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Burnout – the disease of today’s society. Is it worth it?!

Today’s topic will again be a little different from typical entrepreneurial themes. Today, I am writing about burnout. Burnout is nowadays, of course, associated with the business world as it originates from it. We live in a world of materialism and work; a world where values are different than they were years ago. I would dare to bet that the vast majority of people are dealing with burnout, but do you know what the consequences of this can be and how you can get rid of burnout?


First, I would like to touch on the question of what burnout even means.

The definition of BURNOUT states that it is a process of self-exhaustion, when individuals push themselves beyond all boundaries in order to meet their own exaggerated expectations, supported by expectations set by their surroundings. Burnout is the psychophysical breakdown that results from exhaustion through excessive work or emotional engagement. A vast majority of people today are experiencing burning out, but fewer experience the actual burnout.

Nobody is safe from burnout, but it is experienced more frequently by those with specific risk traits, such as workaholism, perfectionism, emotional vulnerability, and sensitivity to criticism. People who always push themselves too hard, who have a hard time saying no, who are trying to make others, usually superiors, happy with them, are more at risk. Work exhaustion is a “normal” condition after intense work, while burnout is a mental disorder that results from an inability to set healthy boundaries to workaholism.

Nobody is safe from burnout, but it is experienced more frequently by those with specific risk traits, such as workaholism, perfectionism, emotional vulnerability, and sensitivity to criticism.


We often equate feeling chronically tired with burnout, but that is not always the case. Feeling chronically tired can be a symptom of various problems. Burnout differs from work exhaustion in that, in addition to fatigue, there are also many psycho-pathological signs.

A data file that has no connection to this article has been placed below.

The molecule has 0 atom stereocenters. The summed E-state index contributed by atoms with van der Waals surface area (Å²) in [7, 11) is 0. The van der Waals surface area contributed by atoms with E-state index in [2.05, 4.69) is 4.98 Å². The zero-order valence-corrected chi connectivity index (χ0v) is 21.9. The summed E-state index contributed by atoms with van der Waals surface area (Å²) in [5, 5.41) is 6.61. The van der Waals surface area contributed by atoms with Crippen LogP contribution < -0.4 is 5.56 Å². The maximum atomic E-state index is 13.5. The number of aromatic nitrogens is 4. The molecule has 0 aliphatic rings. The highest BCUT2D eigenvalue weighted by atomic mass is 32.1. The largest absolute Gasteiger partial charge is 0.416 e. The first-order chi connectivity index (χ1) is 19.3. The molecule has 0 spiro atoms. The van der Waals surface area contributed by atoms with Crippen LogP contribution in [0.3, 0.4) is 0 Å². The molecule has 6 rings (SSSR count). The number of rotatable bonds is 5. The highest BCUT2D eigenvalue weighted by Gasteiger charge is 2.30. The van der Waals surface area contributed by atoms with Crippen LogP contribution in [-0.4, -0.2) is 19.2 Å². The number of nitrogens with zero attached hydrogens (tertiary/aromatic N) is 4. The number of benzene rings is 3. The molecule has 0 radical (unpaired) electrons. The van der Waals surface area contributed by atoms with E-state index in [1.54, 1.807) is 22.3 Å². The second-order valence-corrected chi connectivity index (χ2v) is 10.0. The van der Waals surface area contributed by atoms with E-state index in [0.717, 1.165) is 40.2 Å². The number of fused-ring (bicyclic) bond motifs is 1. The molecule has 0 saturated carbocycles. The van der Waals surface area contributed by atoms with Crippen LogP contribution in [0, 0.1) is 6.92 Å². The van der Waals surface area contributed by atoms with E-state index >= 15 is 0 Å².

The first sign is excessive emotional engagement, such as constant help to others, which in turn leads to chronic exhaustion and anxiety. If workaholism continues, panic attacks, emotional outbursts, signs of depression, withdrawal from people, and anxiety occur. But most typical is the fluctuation of self-image, since overworked people can no longer achieve results, which leads to a feeling of entrapment.


First and foremost, we must go deep within ourselves, and put ourselves and our bodies first. We need to be aware that we are worthy, that we are most important, and if we do not put ourselves first, certainly, no one else will – not our co-workers, not our superiors, not the people we live with. If we increase our workload, we also need to increase our rest and the amount of activities that offer relief. Recreation is not enough here; we need quality rest and sleep. Set boundaries for yourself, set priorities.

The leading psychotherapist in Slovenia is Dr Andreja Pšeničny, who emphasises in an interview that those who cannot stop themselves are stopped by their bodies. As an example, she cites the work of a woman with a family doing project work and not being able to sufficiently devote herself to her family because of work. She has deadlines at work, doesn’t have a regular schedule and is not getting enough sleep. The thought of work suffocates her, in general, she is feeling powerless and exhausted. Many people nowadays say that they are on the verge of burnout. What does this represent to us? What does this tell us about today’s society? Are the social circumstances today such that they are a favourable environment for the development of burnout, or have these problems existed in the past under a different name? I strongly doubt that; I think that burnout is a reflection of today’s materialistic society.

Love yourself, love your body, take a break, treat yourself with enough sleep, vacation … Love your children, parents, partners, people around you and dedicate time to them too. There will come a time when it will be too late and you won’t be able to do this, so live life as it should be lived, to be happy & fulfilled.

Research shows that in Slovenia, every other person speaks of signs of exhaustion; half of those is exhausted, the other half is burning out. It is encouraging, however, that in recent years there has been an increase in talk about this in Slovenia, and that certain companies are testing their employees, which is also encouraging.

However, as I said before, regardless of our employer, we are the ones who must take care of ourselves. With this article, I really want to encourage everyone to think about themselves first.

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